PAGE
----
Enhanced visibility to drop shipments in ePurchasing workflow – Brightree ePurchasing now enables providers to search and view status of orders that are drop-shipped direct to patients. This capability helps providers improve patient satisfaction and enables them to bill and get paid faster with delivery tracking. Drop-ship direct-to-patient enables just-in-time delivery so HME providers are not required to buy supplies in bulk, eliminating inventory carrying costs, costly storage space and potential spoilage of supplies.
New audit workflows with Brightree Document Management – New Brightree Document Management capabilities strengthen an HME provider’s ability to protect reimbursements and respond more efficiently to additional documentation requests (ADRs). The new capabilities include an integrated AuditResponse™ Workflow that reduces audit response times by 60-70 percent for Medicare audits, integrated electronic faxing, and EasySort™ Workflow that reduces the effort associated with managing multi-page scanned documents, especially during the patient intake process.
New electronic eligibility checks with Brightree Connect – Brightree Connect, a single platform for patient interaction and revenue management of a provider’s OSA, diabetic and enteral resupply business, now includes an electronic eligibility check to ensure up-to-the-minute patient eligibility prior to contact for resupply. This new capability automatically checks and verifies patient insurance information to help maximize compliance and reduce denials, while giving providers flexibility to enable and disable by payer.
For more information about Brightree’s updates and enhancements, visit http://www.brightree.com.
Brightree is the leading provider of cloud-based software to improve clinical and business performance in the post-acute care industry. The Company serves more than 3,000 organizations in the home medical equipment (HME), home health, hospice, orthotic and prosthetic (O&P), HME pharmacy, home infusion and rehab home care segments. Brightree’s solutions follow the natural workflow of providers to automate and improve how they manage their businesses, serve patients, and protect reimbursements. The company is ranked as one of the top 100 healthcare IT companies in the U.S. on the prestigious Healthcare Informatics 100 (HCI 100) list. For further information, visit http://www.brightree.com or call 1-844-GET-BTRE (438-2783)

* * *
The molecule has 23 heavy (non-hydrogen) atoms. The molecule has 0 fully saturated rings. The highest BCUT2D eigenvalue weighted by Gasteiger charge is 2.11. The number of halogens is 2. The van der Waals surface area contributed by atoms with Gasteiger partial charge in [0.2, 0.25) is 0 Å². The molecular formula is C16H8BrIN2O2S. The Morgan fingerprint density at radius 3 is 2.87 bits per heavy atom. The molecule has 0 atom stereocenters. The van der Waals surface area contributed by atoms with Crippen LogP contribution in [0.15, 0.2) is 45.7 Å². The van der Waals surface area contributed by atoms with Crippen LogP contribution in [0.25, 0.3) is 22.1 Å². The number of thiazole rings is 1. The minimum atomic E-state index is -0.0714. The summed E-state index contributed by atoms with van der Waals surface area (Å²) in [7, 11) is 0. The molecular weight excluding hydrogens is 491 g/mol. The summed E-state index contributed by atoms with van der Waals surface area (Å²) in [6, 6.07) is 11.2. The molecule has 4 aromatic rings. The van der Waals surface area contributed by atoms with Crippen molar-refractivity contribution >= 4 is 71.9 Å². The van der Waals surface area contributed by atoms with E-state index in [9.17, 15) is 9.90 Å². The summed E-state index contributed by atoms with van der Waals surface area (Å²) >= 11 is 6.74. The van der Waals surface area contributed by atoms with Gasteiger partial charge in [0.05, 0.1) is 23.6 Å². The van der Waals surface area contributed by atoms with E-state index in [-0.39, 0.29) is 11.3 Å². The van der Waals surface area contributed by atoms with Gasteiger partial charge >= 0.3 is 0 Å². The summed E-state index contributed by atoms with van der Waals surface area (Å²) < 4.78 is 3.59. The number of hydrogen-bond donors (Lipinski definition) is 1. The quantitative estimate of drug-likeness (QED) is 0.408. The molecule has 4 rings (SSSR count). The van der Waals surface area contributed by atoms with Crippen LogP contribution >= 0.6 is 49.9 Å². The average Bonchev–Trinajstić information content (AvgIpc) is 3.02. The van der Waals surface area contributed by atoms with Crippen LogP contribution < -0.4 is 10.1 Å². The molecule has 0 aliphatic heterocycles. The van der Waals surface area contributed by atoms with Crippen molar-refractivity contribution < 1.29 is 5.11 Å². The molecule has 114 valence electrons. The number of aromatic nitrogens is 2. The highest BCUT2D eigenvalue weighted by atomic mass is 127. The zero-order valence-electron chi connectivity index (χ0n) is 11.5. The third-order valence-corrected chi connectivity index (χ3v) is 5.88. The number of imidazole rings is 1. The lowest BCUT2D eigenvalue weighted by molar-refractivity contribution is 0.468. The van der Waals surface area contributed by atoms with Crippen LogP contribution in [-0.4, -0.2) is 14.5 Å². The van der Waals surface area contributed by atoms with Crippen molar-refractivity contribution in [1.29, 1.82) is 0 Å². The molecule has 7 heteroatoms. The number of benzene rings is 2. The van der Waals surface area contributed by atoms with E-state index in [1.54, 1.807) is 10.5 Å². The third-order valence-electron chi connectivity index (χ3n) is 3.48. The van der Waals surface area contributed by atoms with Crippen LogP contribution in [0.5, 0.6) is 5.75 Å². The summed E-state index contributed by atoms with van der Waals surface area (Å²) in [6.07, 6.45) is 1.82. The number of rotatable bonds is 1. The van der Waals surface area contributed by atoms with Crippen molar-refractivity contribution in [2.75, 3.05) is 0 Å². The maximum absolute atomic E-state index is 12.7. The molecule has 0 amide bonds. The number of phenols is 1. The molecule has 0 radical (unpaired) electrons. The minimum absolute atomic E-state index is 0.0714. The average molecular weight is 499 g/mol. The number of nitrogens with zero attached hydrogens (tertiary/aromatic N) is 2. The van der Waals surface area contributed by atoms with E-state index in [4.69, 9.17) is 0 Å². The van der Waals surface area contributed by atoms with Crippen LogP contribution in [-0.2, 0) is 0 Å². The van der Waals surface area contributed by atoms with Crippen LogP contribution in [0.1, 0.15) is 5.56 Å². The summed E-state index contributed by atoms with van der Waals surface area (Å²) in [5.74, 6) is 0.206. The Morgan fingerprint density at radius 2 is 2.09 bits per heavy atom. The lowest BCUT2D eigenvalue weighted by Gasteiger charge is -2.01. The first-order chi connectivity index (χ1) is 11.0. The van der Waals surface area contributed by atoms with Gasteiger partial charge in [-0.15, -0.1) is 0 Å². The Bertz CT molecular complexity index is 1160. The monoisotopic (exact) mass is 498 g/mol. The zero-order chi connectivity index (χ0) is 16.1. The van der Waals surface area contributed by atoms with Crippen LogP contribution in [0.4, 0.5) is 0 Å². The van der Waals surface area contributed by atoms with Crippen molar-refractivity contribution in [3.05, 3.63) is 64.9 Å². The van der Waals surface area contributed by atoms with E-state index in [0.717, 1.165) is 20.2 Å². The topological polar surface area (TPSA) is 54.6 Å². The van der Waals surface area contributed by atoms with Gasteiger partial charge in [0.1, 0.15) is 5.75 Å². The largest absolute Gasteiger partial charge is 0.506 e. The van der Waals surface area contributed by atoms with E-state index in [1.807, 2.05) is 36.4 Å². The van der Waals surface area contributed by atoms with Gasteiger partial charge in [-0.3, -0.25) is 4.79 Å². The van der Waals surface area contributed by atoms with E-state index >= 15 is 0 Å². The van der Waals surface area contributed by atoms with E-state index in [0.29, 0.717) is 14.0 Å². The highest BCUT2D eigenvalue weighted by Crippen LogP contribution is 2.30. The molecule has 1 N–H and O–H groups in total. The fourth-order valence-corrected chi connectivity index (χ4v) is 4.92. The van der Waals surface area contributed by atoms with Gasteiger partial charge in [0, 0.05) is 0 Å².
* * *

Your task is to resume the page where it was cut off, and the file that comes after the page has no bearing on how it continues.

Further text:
Brightree is a registered trademark of Brightree LLC.
ALLIED health workers are breaking the service deficit in the bush, so says this week’s National Conference for Rural and Remote Allied Health Professionals.
They may be the forgotten heroes of Australia’s health sector, but an array of allied health providers – including audiologists, chiropractors, and physiotherapists – will share evidence from around Australia about how they are bringing more services to rural and remote communities.
CEO of the conference organiser, Services for Australian Rural and Remote Allied Health (SARRAH), Rod Wellington said the conference was unique in Australia because of its focus on allied health in rural settings.